The KonMari Method: Papers

The next phase in my using the KonMari method of decluttering is papers! You can read all about the introduction to this way of cleaning here.

Papers refer to…well, pretty much everything that is on paper (aside from books and magazines, which were done last time.) Many people keep way too many papers because they believe that they are too important to throw away. But, especially now, most of that information can easily be found online. All other information is just a phone call away.

The rest of the paper that is in a typical house is usually things like junk mail, bills waiting to be paid, coupons, flyers, invitations, etc. This is all stuff that we keep because we plan on doing something with them in the immediate future. However, life happens, and this stuff usually piles up. Although most of the papers that you will keep don’t necessarily spark joy, they fall under necessary items to keep.

A few months ago, my husband bought a new safe for our home. We wanted to keep all of our important papers in there, so we spent a few days neatly organizing and filing. At the time, we did get rid of a ton of paper, mostly things like used up checkbooks, bank statements/credit card bills, and and outdated insurance information. But we were still left with quite a bit that we felt may be too important to get rid of, like medical records.

When it was time to sort papers, I really did not think it would be a big undertaking since we had so recently gone through the important stuff. I was really surprised at how many papers we had around the house.

I started with the stuff in safe, again. I kept things that had to do with identity (birth certificates and social security cards), major purchases (house deeds and car information), and bank information (like account numbers), but everything else was tossed. Would I really need an outline of a checkup I went to 3 years ago? No. Everything we needed fit nicely into a file and was locked away.

Our mail dumping ground.

The rest of the papers in the house were mail, junk mail or guides/warranties. We tried to go paperless on as many things as possible, so I was surprised at how many pieces of mail we get everyday. I divided the mail into categories as Kondo suggests: bills and invitations that need immediate attention, paperwork that needs to be saved temporarily (such as an agreement with the solar company that just installed our panels), and stuff that could be gotten rid of.

User manuals and warranties

The guides and warranties were stored in a plastic box in a cabinet. To be honest, we have only used the stuff in there a handful of times (like when I needed help figuring out how to wash diapers in our washer) and I’m sure that much more, if not all, could be gotten rid of. But my husband asked that I keep all the warranties and guides for our appliances as well as for anything that was his. So, I got rid of everything that was mine (like phone manuals and computer guidebooks) as well as things that we didn’t even own! The previous owners of the house left a bag of user manuals for things in the house like the stove and dishwasher so we just threw it all in with all of our other stuff. I was surprised to find manuals for appliances like waffle makers that we didn’t own or refrigerators that were long gone.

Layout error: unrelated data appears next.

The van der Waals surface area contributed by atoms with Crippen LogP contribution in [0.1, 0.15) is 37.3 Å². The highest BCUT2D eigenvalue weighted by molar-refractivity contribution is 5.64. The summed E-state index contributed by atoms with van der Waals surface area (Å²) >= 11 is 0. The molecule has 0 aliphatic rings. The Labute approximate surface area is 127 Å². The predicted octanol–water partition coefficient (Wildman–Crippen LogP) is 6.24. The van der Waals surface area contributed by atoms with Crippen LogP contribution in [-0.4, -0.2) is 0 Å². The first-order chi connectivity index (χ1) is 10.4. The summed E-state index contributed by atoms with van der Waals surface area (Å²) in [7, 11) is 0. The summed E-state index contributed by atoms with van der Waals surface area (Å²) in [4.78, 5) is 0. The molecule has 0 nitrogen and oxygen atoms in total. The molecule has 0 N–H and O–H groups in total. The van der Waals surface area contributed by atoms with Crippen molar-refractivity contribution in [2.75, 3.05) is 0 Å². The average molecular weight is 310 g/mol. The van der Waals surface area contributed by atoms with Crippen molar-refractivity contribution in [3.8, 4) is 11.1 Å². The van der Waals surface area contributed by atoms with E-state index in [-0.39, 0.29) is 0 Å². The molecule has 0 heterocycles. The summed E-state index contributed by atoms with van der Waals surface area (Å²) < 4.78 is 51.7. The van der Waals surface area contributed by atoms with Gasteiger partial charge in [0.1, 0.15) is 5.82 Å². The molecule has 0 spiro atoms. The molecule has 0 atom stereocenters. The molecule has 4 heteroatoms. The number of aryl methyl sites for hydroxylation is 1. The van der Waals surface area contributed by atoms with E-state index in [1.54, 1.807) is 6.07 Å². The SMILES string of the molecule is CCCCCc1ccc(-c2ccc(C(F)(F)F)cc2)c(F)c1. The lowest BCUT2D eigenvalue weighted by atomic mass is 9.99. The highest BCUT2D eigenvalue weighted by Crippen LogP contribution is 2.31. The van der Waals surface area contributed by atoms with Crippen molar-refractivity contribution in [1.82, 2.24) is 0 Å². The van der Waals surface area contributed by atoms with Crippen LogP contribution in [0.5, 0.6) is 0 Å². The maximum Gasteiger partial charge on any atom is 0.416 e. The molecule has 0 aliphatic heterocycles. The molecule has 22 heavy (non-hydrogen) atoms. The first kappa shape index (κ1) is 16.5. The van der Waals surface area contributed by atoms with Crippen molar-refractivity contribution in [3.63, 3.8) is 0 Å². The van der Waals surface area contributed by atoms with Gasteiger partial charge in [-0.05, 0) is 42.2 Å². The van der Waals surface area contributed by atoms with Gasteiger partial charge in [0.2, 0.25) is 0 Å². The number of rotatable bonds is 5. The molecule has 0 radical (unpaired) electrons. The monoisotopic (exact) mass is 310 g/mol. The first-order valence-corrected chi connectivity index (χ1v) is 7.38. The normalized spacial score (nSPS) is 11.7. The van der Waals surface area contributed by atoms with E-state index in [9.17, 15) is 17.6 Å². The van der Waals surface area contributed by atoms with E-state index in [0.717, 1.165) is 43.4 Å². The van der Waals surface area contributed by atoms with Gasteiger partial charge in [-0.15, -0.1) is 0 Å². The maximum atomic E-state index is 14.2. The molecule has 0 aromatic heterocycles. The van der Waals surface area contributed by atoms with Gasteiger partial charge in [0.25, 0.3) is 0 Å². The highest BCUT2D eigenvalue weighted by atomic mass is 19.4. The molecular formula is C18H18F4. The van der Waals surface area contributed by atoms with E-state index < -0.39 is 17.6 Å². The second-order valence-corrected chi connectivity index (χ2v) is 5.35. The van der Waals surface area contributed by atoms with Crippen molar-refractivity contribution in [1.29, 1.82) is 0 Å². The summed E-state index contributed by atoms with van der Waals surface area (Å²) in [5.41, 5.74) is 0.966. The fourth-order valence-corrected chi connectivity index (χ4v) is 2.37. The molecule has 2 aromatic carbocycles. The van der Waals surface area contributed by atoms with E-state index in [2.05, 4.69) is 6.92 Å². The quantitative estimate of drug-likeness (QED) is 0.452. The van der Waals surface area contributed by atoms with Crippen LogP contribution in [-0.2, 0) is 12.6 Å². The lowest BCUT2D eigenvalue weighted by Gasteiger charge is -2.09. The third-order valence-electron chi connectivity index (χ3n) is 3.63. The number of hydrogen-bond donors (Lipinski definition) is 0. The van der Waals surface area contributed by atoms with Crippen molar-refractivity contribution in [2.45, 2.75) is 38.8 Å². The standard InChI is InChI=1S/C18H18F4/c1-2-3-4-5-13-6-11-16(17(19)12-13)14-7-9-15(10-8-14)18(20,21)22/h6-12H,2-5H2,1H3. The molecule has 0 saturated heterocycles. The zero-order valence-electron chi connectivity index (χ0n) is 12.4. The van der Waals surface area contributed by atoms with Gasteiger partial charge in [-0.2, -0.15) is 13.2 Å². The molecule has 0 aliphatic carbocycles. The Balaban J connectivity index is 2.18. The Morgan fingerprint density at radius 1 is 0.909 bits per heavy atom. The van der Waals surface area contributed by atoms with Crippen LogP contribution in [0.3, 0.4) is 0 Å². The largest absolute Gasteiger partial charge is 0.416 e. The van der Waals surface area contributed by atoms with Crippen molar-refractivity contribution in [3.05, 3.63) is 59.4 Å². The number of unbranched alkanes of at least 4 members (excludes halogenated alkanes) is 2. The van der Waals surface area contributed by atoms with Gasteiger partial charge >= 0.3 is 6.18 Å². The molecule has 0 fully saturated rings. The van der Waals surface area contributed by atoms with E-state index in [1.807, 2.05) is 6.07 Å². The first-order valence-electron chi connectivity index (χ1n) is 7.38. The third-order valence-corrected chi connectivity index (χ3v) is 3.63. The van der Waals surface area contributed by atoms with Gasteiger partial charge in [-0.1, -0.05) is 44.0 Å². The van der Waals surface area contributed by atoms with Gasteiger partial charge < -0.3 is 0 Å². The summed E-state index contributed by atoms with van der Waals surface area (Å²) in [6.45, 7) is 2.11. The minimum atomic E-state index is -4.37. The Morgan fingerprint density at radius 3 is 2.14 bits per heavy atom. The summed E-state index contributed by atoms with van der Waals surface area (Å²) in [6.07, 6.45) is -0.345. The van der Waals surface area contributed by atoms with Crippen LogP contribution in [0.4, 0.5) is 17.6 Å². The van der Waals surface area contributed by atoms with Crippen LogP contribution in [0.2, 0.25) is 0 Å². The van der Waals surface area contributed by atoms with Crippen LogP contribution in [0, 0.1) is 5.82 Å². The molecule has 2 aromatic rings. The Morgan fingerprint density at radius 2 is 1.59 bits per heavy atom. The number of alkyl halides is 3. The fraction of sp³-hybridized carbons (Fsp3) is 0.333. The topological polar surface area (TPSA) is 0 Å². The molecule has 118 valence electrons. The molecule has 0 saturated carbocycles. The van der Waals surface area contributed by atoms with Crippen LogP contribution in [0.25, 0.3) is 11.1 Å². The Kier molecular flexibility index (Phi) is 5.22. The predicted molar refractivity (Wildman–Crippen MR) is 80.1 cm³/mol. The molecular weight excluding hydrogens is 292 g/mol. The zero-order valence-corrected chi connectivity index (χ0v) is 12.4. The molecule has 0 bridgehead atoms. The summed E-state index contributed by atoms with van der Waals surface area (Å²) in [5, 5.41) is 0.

After everything was sorted and disposed of properly, it was awesome to see so much freed up space. Where there were piles of mail or menus or flyers, were now partially empty shelves and drawers.

Here’s how to keep this part green and eco-friendly:

-Recycle, recycle, recycle. It’s paper, so it can all go in the recycling bin. Just be sure to shred anything with personal information before doing so.

-Take a good look at the mail you are getting and check online or by phone to see how you can go paperless. Opt out of certain letters and flyers, when do you really ever use them? Sign up for paperless statements for banks and credit cards, you are more likely to pay on time this way anyway.

After this part of the process, I feel much much more relaxed about what I truly need. I know where everything super important is and even feel less stressed about financial issues since everything is so organized, if that makes sense. Although, I am starting to get anxious about the level of progress I am making. The house is still pretty cluttered and although I know I will get to everything, it feels a bit like an endless process at the moment. I am attributing this to the fact that the stuff I have gone through thus far were all hidden away for the most part so it’s hard to notice the results just yet. I’m anxious to see the results after the next BIG category.

Up next: Komono/Miscellany Part 1

Tags from the story
,
More from Nicole McTaggart

Vegan Omurice (Japanese Fried Rice Omelette)

My husband and I love Japanese food. We are constantly trying new...
Read More

Leave a Reply

Your email address will not be published. Required fields are marked *